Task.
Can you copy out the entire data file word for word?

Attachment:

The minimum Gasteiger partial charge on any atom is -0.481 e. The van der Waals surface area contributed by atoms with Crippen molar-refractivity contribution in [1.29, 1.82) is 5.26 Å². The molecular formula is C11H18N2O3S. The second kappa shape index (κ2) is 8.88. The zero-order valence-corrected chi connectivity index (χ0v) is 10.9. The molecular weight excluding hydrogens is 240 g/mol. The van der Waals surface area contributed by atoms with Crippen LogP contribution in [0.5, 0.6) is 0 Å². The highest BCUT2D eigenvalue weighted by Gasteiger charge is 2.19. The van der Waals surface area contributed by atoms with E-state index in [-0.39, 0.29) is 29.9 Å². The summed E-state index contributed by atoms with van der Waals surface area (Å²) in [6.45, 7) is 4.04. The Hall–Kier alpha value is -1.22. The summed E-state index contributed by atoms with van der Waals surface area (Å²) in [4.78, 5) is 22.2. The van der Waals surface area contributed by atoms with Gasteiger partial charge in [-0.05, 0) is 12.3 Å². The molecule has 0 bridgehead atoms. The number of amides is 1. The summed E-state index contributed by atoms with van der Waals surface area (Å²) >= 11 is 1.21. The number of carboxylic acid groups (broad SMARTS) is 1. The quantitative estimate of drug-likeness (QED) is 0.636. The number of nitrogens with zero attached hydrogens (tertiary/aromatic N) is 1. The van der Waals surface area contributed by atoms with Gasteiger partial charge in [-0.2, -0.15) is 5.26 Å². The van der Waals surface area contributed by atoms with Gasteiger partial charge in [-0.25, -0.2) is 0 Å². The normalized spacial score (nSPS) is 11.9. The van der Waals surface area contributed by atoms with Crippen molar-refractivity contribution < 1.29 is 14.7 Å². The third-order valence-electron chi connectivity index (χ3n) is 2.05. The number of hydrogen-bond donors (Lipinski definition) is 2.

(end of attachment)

The minimum Gasteiger partial charge on any atom is -0.481 e. The van der Waals surface area contributed by atoms with Crippen molar-refractivity contribution in [1.29, 1.82) is 5.26 Å². The molecular formula is C11H18N2O3S. The second kappa shape index (κ2) is 8.88. The zero-order valence-corrected chi connectivity index (χ0v) is 10.9. The molecular weight excluding hydrogens is 240 g/mol. The van der Waals surface area contributed by atoms with Crippen LogP contribution in [0.5, 0.6) is 0 Å². The highest BCUT2D eigenvalue weighted by Gasteiger charge is 2.19. The van der Waals surface area contributed by atoms with E-state index in [-0.39, 0.29) is 29.9 Å². The summed E-state index contributed by atoms with van der Waals surface area (Å²) in [6.45, 7) is 4.04. The Hall–Kier alpha value is -1.22. The summed E-state index contributed by atoms with van der Waals surface area (Å²) in [4.78, 5) is 22.2. The van der Waals surface area contributed by atoms with Gasteiger partial charge in [-0.05, 0) is 12.3 Å². The molecule has 0 bridgehead atoms. The number of amides is 1. The summed E-state index contributed by atoms with van der Waals surface area (Å²) >= 11 is 1.21. The number of carboxylic acid groups (broad SMARTS) is 1. The quantitative estimate of drug-likeness (QED) is 0.636. The number of nitrogens with zero attached hydrogens (tertiary/aromatic N) is 1. The van der Waals surface area contributed by atoms with Gasteiger partial charge in [-0.2, -0.15) is 5.26 Å². The van der Waals surface area contributed by atoms with Gasteiger partial charge in [-0.25, -0.2) is 0 Å². The normalized spacial score (nSPS) is 11.9. The van der Waals surface area contributed by atoms with Crippen molar-refractivity contribution < 1.29 is 14.7 Å². The third-order valence-electron chi connectivity index (χ3n) is 2.05. The number of hydrogen-bond donors (Lipinski definition) is 2.